December 2017
Volume 17, Issue 15
Open Access
OSA Fall Vision Meeting Abstract  |   December 2017
Photoreceptor pathways differentially contribute to refractive eye growth in mice
Author Affiliations
  • Machelle Pardue
    Georgia Institute of Technology
Journal of Vision December 2017, Vol.17, 34. doi:10.1167/17.15.34a
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      Machelle Pardue; Photoreceptor pathways differentially contribute to refractive eye growth in mice. Journal of Vision 2017;17(15):34. doi: 10.1167/17.15.34a.

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      © ARVO (1962-2015); The Authors (2016-present)

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The specific retinal pathways that detect visual input and initiate the signaling for refractive development are unknown. We investigated the contributions of the three photoreceptor pathways in refractive development by testing photoreceptor specific mutant models and by selectively stimulating photoreceptor pathways using ambient lighting.

Refractions, corneal curvatures, and ocular parameters were measured in mice with non-functional rods (Gnat1−/−), cones (Gnat2−/−), or intrinsically photosensitive retinal ganglion cells (ipRGCs) (Opn4−/−) and compared to wild-type (WT) age-matched controls. Mice experienced normal laboratory conditions (NLC) or monocular form deprivation (FD) from P28 to P84. Separate cohorts of WT mice were housed under 0.005, 50 or 15,000 lux ambient lighting starting at P28. Half of these mice underwent monocular lens defocus for one week.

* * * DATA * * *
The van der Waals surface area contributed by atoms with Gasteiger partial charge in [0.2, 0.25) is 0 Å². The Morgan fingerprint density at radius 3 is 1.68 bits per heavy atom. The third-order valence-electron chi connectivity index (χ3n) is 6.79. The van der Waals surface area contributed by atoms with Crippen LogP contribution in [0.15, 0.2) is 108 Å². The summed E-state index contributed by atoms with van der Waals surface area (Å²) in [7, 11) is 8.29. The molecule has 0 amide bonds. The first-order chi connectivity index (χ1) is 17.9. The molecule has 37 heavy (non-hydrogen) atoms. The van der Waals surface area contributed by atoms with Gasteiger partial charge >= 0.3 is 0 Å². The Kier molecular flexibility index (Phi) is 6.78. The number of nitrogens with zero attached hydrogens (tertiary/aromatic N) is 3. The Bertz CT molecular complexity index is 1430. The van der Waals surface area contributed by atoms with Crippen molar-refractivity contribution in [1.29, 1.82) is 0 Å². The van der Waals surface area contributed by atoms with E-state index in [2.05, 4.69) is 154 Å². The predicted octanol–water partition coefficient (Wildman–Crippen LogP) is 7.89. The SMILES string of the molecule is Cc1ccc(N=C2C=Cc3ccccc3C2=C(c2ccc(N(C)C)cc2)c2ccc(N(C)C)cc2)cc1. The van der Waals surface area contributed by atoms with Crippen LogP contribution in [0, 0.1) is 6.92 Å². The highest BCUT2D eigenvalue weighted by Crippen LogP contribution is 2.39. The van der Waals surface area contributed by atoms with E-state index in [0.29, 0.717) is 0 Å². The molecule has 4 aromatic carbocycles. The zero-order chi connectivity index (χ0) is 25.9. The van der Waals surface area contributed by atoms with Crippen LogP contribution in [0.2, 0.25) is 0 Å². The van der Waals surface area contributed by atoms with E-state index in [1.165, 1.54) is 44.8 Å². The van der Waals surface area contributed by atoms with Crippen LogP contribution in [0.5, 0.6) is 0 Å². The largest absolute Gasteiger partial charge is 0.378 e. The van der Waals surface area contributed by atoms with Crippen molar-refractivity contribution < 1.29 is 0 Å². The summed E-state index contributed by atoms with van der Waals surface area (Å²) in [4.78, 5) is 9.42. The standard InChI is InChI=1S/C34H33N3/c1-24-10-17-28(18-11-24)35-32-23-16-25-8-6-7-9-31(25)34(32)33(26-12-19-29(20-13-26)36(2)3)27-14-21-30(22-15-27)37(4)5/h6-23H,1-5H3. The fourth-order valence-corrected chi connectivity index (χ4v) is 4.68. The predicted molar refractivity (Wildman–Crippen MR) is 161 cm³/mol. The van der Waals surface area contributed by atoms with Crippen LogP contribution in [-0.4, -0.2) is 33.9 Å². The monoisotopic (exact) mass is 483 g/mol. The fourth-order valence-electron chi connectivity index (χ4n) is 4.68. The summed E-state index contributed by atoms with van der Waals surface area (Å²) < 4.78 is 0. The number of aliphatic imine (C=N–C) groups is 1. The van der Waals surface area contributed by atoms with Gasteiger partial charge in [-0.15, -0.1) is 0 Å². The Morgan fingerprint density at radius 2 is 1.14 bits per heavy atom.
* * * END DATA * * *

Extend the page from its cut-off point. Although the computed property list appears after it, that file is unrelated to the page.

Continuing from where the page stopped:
Gnat1−/− mice had abnormal refractive development under NLC and no response to FD compared to WT mice (p<0.001). In contrast, Gnat2−/− mice had responses similar to WT with NLC (p=n.s.) and FD (p=0.04). Opn4−/− mice had abnormal refractive development with NLC and significantly greater FD-induced myopic shifts than WT (p<0.001). The different ambient conditions did not alter refractive development with NLC. However, 0.005 lux and 15,000 lux conditions reduced the lens-induced myopic shifts compared to 50 lux lighting (p<0.05).

Our findings suggest that photoreceptor pathways differentially influence refractive development in mice. Disruption of rod and ipRGC pathways, but not cone pathways, significantly alters refractive development under NLC and FD conditions, though in different directions. Rod pathway signaling is important for refractive development and may even provide protection from induced myopia.


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